Along for the ride:

Sunday, June 20, 2010

Only a Dish

A beautiful morning, this morning, without extremes of heat or wind. Much appreciated as my riding lesson was cancelled on Friday due to the chilly and turbulent  wind storm. The covered arena was full of pony-club camp kids and the prevailing opinion was that alone, up in the jumping paddock, if falling branches didn't kill me, Jeddah just might.
Today was perfect. 10 am on a Sunday morning, a few minutes early so I grabbed my schooling book and went over the aids and figures for leg yielding. I have ridden Jeddah twice before and he has the sensitivity and responsiveness of a thoroughbred, ex-racehorse tempered by a few years of being ridden by somewhat inexperienced riders. The first few times I applied some serious leg I was met by tail swishing and kicking out. He also has an opinion about cantering only on the right lead, whether we are going clockwise or not and is in the habit of falling into the slowest walk imaginable, rather than maintaining forward movement, when we transition down from trot. He is not fooling me. I can feel his potential and achieve some tangible results during my half hour private sessions. After a dozen minutes of warm-up we got good rythmic trot gaits and improved downward transitions. Half halts, serpentines and repetitions of trot to walk, trot again, then back to walk and repeat. The leg evasions have greatly diminished and he is tracking-up with his rear end, so very nice in my hand.
The leg-yielding went well, now that he is no longer flipping out when I pull my leg back behind the girth. We had no more of the pokey nose, upside down neck and back feel that was in evidence initially. Progress is progress. Little steps forward are fine with me. I've asked to ride Jeddah again so that we can keep at it. Once or twice a week is not enough, of course, but it's better than nothing.
Back home with a sweaty smile on my face, Hubby was launched into the preparations of Saucisson de Lyon en Croute, a large pork sausage boiled with leeks, potatoes and carrots then fished out, wrapped in pastry and baked in the oven. The house was already filled to over-flowing with tasty aromas.
I wanted to share my pleasure and try to explain why I get a kick out of riding. I haven't completely given up on some kind of understanding dawning one day. (It's only been a few decades, I don't give up easily).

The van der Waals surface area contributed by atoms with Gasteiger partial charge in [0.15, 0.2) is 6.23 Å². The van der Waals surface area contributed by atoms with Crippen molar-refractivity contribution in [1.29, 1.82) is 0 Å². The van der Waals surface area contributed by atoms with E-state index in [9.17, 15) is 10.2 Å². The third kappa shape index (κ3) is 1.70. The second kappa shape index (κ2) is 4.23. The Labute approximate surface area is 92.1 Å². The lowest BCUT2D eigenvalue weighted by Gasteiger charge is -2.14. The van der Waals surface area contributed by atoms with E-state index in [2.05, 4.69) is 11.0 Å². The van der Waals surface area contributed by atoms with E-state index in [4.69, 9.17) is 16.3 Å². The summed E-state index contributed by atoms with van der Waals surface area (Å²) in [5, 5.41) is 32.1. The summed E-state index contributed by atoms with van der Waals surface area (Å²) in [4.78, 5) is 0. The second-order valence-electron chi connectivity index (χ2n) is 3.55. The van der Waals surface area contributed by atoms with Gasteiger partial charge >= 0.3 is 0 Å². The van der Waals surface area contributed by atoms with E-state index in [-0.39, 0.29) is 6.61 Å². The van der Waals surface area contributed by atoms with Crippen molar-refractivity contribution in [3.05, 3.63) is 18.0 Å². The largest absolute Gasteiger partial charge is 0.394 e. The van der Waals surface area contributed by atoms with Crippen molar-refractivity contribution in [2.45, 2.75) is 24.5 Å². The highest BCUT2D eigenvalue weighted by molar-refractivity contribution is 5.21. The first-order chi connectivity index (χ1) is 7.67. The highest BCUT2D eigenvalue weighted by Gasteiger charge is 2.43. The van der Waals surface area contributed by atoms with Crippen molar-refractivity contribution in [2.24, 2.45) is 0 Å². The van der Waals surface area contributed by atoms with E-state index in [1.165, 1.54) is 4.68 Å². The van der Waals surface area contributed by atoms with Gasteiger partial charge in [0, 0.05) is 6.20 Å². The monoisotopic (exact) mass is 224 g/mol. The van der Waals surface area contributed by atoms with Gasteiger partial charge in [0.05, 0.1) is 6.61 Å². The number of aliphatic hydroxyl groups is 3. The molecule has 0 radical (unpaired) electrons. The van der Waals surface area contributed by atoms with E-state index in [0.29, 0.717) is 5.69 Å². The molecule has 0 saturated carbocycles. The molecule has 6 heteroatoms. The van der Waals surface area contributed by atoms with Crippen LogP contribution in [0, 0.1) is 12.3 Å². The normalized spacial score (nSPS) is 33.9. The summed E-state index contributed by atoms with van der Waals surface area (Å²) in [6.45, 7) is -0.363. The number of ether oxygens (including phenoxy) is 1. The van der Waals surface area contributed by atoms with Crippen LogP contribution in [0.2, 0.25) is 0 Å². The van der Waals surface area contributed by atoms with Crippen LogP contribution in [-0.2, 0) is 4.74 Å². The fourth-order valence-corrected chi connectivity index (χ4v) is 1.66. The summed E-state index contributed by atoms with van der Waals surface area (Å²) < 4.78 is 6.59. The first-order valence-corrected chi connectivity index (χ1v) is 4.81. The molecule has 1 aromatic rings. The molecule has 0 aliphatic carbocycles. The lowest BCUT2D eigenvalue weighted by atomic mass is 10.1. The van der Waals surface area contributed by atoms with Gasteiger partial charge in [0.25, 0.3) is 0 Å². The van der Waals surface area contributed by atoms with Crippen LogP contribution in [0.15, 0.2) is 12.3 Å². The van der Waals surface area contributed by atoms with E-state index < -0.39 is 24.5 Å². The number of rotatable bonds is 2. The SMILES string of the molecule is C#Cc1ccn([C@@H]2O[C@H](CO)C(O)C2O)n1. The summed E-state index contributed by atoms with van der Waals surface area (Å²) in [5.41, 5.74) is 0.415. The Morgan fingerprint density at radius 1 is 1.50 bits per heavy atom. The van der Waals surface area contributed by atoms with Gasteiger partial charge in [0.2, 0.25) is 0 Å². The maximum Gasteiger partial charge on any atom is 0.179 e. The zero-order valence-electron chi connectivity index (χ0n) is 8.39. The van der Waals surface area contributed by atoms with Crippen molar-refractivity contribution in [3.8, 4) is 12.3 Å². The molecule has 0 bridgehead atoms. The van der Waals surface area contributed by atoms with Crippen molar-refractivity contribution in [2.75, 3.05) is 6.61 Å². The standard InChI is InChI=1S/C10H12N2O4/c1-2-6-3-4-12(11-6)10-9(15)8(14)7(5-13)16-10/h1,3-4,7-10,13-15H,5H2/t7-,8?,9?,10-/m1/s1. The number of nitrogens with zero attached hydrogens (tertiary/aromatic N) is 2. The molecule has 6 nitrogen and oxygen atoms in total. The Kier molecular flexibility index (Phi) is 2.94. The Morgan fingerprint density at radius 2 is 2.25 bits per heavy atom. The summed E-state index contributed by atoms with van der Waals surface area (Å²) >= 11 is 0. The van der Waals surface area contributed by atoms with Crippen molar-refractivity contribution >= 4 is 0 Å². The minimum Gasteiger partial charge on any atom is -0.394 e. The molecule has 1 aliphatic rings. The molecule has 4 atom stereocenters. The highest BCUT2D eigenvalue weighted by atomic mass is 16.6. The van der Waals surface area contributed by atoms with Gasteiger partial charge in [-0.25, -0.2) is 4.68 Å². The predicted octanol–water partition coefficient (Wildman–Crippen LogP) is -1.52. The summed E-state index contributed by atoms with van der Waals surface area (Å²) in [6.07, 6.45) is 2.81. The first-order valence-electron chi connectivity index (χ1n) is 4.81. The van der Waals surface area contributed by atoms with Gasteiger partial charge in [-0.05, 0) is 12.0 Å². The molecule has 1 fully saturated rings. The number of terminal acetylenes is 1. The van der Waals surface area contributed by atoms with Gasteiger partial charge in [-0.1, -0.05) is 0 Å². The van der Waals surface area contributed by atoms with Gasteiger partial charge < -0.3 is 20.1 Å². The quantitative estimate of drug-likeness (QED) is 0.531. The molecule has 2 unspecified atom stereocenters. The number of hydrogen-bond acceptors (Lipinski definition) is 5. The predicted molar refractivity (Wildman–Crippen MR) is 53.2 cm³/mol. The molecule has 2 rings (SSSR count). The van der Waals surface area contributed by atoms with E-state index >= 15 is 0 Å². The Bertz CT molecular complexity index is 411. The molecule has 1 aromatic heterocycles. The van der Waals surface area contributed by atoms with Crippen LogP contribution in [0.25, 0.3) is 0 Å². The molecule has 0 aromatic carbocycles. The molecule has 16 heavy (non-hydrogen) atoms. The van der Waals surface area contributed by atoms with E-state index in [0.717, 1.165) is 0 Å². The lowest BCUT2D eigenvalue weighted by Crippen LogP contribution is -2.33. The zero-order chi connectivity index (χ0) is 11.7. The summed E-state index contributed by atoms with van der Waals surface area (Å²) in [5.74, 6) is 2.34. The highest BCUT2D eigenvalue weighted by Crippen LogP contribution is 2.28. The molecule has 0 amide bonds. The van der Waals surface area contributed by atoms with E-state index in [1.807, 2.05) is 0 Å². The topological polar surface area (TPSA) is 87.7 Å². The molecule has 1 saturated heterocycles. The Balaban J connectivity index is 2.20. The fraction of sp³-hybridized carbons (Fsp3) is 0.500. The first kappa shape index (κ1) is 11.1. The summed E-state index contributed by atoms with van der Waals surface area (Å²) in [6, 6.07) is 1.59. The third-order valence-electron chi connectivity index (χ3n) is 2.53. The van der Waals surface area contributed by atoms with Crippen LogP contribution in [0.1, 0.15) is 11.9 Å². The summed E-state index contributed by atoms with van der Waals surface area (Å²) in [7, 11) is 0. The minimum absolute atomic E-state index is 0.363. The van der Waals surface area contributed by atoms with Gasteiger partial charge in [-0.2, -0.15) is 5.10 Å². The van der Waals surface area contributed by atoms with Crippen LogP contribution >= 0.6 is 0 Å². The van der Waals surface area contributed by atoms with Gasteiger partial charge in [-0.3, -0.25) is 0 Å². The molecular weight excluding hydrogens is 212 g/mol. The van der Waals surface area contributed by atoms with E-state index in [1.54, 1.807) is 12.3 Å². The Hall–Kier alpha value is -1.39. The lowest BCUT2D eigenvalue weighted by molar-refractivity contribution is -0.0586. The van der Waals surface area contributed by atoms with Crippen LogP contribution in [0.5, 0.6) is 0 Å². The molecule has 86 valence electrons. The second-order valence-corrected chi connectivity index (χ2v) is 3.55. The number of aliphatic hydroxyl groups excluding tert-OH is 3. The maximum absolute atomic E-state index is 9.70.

As Hubby was preparing the pastry it caught my eye that the electric stove-top ring, on which he had placed an empty pyrex dish, was getting redder and redder. I should stop here and explain that this issue has come up before. As far back as 1982, when I took my Artistic Frenchman on a tour of Britain, to meet his soon to be family-in-law, we had a similar incident at my Aunt Helen's house in Scotland. One cracked pyrex dish, a melted plastic spatula and eggs, milk and cheese gratin dripping everywhere sent poor Aunt Helen off to bed with a headache and a twitchy eye. We cleaned up, purchased new kitchen equipment and tried not to frighten any other family members during our stay.
It is hard for me to understand someone who repeats the same behaviors expecting different outcomes. A sign of madness, arrogance or optimism? I retrieved the dish from it's glowing perch and went to gently place it on the metal stove top. (I knew not to put it on the cold tile counter). It was too far gone already and began with a small cracking noise, like an ice cube going into an aperitif. It blew. Glass crystals spread far and wide all over counters, stove and kitchen floor. I left to go take my shower. Nothing to say on my part, that has not been said before. "I always hope they will improve the quality of their dishes" said Hubby. " Now I must find another one"
Lunch was great and very tasty, we were lucky that the glass bits didn't make it into our food. I swept up and we opened a bottle of wine to enjoy with our lunch. I did not go down the thorny path of recriminations, although I had lost my "Buzz" from my equine encounter rather more quickly than usual. C'est la vie!


  1. Oh dear, the highs and lows...

    Perhaps Jeddah is the pony you've been pining for, just the grown up version ? Sounds like a lively one, at any rate, and I enjoyed reading your fairly technical description of the riding session here, even if I'm ignorant of the finer meanings...

    As for the pyrex explosion... sounds almost like something passive-aggressive going on there... but why ? Glad no one caught it in the eye or something...

  2. Owen, pretty much any horse will do to please me. They all have something special. I enjoy working out which buttons to press on a new mount. No passive aggressive this time, I don't think. Oblivious to the inconvenient facts is more like it, a bit like his driving technique:)